GYM MEMBERSHIPS

In Ontario, most gym memberships or contracts are regulated by the Consumer Protection Act, 2002 (Act).  The Act applies to any gym or other physical activity membership if you have to pay $50 or more in advance.  These contracts as classified as “personal development services” agreements under the Act.  The rules in the Act apply to most gyms, sports clubs, dance classes, martial arts clubs and yoga studios.  They do not apply if the gym or fitness centre is a not for profit (such as a YMCA), is owned by its members or is run by a city or the Province of Ontario.

Recently, there have been some reports in the media that some gyms and other physical activity clubs have been reclassifying their contracts as “student tuition agreements” to avoid their obligations under the Act.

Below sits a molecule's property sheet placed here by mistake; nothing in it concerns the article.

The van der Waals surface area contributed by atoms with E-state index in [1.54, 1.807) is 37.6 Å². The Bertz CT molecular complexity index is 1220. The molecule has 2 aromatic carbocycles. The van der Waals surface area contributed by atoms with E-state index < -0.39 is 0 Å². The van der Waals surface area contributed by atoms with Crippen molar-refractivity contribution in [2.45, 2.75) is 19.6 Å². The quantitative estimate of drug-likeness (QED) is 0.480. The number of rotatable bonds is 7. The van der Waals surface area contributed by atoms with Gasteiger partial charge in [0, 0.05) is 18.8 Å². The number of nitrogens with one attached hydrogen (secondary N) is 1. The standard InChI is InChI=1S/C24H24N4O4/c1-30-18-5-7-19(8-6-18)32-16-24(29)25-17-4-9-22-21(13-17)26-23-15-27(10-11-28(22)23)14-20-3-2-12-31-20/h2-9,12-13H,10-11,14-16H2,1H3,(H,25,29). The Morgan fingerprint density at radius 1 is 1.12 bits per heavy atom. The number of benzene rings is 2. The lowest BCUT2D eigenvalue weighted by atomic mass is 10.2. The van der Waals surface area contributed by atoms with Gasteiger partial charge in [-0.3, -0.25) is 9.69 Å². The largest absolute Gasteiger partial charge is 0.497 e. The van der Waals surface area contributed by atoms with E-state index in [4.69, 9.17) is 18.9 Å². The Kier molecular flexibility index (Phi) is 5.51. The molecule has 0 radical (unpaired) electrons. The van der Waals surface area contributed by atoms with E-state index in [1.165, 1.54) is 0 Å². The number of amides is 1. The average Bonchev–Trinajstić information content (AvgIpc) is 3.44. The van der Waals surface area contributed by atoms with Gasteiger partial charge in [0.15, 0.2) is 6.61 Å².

How a contract is classified can make a significant difference in your rights as a consumer.  Of course, although a gym may try to classify a contract as a student tuition agreement, there is no guarantee that a court would agree with that classification.  However, challenging this would require you to take legal action, which could take time and cost you money.

As mentioned, gyms and other physical activity clubs may try to classify their contacts as student tuition agreements, because there are strict rules for personal development contracts.  Under the Act, you have the following rights when you sign a personal development contract:

  • The contract must be in writing;
  • The gym must give you a copy of the contract, if you do not receive a copy, you can cancel the contract at any time within 1 year of signing;
  • After receiving the contract, you have a 10 day cooling off period, where you can cancel the contract, without any reason, and do not have to pay any penalty;
  • The contract cannot be for longer than 1 year;
  • Instead of being for 1 year, the contract can be on a month to month basis, but then you can cancel on 1 months’ notice;